I have decided, ironically after much thought, that the problem with “western” society (by which i really mean North America) is that we think too much.
I know this sounds counter-intuitive. Americans have been accused of not being aware of anything outside their borders, and some of my experiences in the US certainly support that idea. But seriously, there are a lot of Americans I have met that are indistinguishable from Canadians in their liberalism, anti-Americanism and world view.
But I’m not talking about all that stuff. I’m talking about thinking too much. We over-think and over-analyze everything. We agonize over what to have to for breakfast. We contemplate whether to wear the green trousers or the blue as if it were important. We ponder the mysteries of our friends’ lives and develop complex solutions to their problems. We think and we think and we think and we think.
And not a damn lick of it makes us any happier.
So I propose we stop thinking quite so much. We should start living more in the moment, instead of constantly seeking to apply the past to the future. Relax. Enjoy life. Go for a bike ride. Pick up a guitar. Something.
99% of the crap we fill our minds with is just making us feel bad anyway. Maybe once we get all the garbage out of our minds we can start thinking about the things that really matter.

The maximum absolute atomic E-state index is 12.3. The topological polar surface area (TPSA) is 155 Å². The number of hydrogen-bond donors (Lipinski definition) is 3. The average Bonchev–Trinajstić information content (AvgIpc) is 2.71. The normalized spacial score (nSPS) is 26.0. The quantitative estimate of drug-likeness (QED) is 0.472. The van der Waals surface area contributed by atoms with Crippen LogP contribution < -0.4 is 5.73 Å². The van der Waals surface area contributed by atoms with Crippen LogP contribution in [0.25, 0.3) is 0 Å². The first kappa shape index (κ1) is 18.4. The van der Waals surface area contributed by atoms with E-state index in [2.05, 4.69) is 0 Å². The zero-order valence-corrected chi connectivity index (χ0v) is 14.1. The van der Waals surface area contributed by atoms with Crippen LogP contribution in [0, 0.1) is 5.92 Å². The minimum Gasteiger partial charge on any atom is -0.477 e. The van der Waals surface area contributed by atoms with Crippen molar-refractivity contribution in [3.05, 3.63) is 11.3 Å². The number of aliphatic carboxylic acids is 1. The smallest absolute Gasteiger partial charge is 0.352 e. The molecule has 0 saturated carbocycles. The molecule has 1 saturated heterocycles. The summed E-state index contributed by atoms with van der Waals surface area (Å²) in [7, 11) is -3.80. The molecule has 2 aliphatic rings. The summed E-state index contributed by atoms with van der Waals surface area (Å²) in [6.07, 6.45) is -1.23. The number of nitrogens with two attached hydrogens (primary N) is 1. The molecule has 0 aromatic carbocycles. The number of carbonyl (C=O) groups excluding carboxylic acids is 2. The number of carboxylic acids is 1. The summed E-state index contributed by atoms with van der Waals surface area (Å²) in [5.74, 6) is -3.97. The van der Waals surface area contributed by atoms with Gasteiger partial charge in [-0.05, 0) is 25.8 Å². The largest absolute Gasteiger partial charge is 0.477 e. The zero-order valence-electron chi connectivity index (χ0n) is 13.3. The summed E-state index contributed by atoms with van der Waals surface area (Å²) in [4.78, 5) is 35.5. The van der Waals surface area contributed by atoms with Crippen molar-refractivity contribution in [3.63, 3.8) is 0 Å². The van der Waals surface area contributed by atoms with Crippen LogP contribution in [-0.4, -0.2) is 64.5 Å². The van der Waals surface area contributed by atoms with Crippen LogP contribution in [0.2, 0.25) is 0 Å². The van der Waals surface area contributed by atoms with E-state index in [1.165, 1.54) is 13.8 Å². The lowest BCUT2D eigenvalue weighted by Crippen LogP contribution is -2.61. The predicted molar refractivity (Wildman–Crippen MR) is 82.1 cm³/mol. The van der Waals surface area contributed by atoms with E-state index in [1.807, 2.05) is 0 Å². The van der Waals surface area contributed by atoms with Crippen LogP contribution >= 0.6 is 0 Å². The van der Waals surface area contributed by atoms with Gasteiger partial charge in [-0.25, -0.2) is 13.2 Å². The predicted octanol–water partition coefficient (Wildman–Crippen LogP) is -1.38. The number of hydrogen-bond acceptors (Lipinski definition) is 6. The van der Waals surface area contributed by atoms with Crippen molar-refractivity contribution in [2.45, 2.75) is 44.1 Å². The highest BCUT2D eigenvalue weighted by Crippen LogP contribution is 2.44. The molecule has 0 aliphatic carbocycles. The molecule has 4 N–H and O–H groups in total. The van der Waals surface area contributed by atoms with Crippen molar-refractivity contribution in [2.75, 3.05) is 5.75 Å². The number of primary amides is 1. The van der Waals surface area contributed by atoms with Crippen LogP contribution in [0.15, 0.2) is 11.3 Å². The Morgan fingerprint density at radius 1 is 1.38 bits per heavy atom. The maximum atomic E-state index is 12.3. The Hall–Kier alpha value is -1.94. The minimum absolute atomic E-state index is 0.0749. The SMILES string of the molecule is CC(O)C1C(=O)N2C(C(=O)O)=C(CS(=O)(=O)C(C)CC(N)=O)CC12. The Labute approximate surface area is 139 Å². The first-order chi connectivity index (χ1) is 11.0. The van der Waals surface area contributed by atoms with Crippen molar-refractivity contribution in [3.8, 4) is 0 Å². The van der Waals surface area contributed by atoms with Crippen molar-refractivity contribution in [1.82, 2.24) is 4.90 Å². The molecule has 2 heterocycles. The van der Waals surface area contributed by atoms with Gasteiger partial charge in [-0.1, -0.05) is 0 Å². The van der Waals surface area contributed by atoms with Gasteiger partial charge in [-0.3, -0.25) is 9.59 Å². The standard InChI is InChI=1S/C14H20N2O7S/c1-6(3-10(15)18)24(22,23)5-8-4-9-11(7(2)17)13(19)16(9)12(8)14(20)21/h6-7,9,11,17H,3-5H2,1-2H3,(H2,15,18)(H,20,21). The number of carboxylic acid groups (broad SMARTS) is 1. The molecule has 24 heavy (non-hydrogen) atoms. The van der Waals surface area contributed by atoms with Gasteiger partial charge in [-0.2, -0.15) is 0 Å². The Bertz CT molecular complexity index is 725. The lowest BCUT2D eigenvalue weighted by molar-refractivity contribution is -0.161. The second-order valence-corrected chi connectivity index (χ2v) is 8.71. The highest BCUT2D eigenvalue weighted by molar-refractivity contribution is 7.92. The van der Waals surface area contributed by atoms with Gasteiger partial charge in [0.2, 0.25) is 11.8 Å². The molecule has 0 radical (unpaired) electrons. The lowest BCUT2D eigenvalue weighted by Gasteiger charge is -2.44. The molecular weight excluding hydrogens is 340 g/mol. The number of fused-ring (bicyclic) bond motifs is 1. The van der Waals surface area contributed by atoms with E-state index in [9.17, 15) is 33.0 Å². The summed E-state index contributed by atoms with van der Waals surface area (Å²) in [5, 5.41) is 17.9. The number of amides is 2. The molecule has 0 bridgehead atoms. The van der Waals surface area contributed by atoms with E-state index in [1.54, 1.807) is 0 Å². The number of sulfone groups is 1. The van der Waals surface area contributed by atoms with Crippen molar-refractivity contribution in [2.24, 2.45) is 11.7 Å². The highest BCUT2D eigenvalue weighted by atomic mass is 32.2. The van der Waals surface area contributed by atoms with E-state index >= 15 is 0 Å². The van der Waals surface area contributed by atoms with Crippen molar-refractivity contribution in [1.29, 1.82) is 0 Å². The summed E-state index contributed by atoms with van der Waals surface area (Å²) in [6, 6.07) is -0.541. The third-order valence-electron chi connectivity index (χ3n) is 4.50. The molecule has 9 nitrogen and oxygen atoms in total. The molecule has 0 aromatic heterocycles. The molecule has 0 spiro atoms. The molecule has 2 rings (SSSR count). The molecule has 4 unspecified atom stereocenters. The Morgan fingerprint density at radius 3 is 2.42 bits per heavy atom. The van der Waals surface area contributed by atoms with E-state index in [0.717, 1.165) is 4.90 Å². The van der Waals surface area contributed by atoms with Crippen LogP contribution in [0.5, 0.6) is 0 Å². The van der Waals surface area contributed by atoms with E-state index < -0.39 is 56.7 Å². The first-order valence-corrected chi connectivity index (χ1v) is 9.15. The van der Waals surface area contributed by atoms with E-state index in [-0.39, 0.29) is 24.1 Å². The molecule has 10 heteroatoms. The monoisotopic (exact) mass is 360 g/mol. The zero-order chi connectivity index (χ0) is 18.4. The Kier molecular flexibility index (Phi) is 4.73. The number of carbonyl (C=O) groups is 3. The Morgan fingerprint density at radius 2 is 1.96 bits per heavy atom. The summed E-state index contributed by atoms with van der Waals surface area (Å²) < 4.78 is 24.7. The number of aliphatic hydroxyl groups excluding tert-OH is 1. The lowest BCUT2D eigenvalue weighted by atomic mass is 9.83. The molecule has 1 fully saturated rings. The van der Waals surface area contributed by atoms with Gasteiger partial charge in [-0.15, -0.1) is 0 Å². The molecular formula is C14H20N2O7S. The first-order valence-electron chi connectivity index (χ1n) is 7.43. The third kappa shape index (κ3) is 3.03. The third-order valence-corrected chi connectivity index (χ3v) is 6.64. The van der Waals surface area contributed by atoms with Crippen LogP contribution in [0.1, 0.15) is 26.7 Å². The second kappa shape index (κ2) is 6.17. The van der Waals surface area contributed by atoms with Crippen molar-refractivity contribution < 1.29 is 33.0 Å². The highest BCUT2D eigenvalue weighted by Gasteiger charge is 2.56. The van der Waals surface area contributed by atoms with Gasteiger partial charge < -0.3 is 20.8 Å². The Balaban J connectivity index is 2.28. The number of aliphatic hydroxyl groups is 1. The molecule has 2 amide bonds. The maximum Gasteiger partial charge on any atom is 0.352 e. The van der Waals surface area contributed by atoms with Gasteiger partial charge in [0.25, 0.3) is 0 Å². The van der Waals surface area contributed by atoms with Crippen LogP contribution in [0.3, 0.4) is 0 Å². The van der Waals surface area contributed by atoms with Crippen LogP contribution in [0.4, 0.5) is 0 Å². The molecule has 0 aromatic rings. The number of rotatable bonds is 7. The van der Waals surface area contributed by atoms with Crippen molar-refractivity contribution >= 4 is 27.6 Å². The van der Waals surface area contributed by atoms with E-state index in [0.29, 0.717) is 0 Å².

I don’t know that I’d say we think too much, but I would agree that we tend to think too much about unimportant things. All the thoughts that you mention are thoughts that I agree people can spend too much time on.
But on issues of life, fairness, justice, religion, etc, I think—as you suggest—we’re prone to thinking far too little. We tend to leave what’s really important in life and in society to others, while thinking endlessly about things that don’t matter.
So I don’t think we should think less, but we should think more constructively. We should stop worrying about life and enjoy it. But we should think as much as we ever have, maybe more, about—as you say—“the things that really matter.”
I imagine it might not be the quantity of thinking done, but, at some point, it’s quality. That’s kind of an easy notion, though, I admit; and there’s nothing wrong with thinking both more and more soundly. Maybe, also, I’m just redefining the terms a little, and saying what’s already been said.
But people can still spend a lot of time pondering “the things that matter” and do so really poorly. Maybe they’ll luck onto some kind of critical level of thinking traffic, where it collapses on itself and becomes both denser and more illuminating. I doubt it, though; they’ll just go on thinking really hard about why they’re saved, why everyone should be saved, and what they’re going to do in their idyllic eternity. That’s kind of a cheap shot, but I’m a little lazy right now.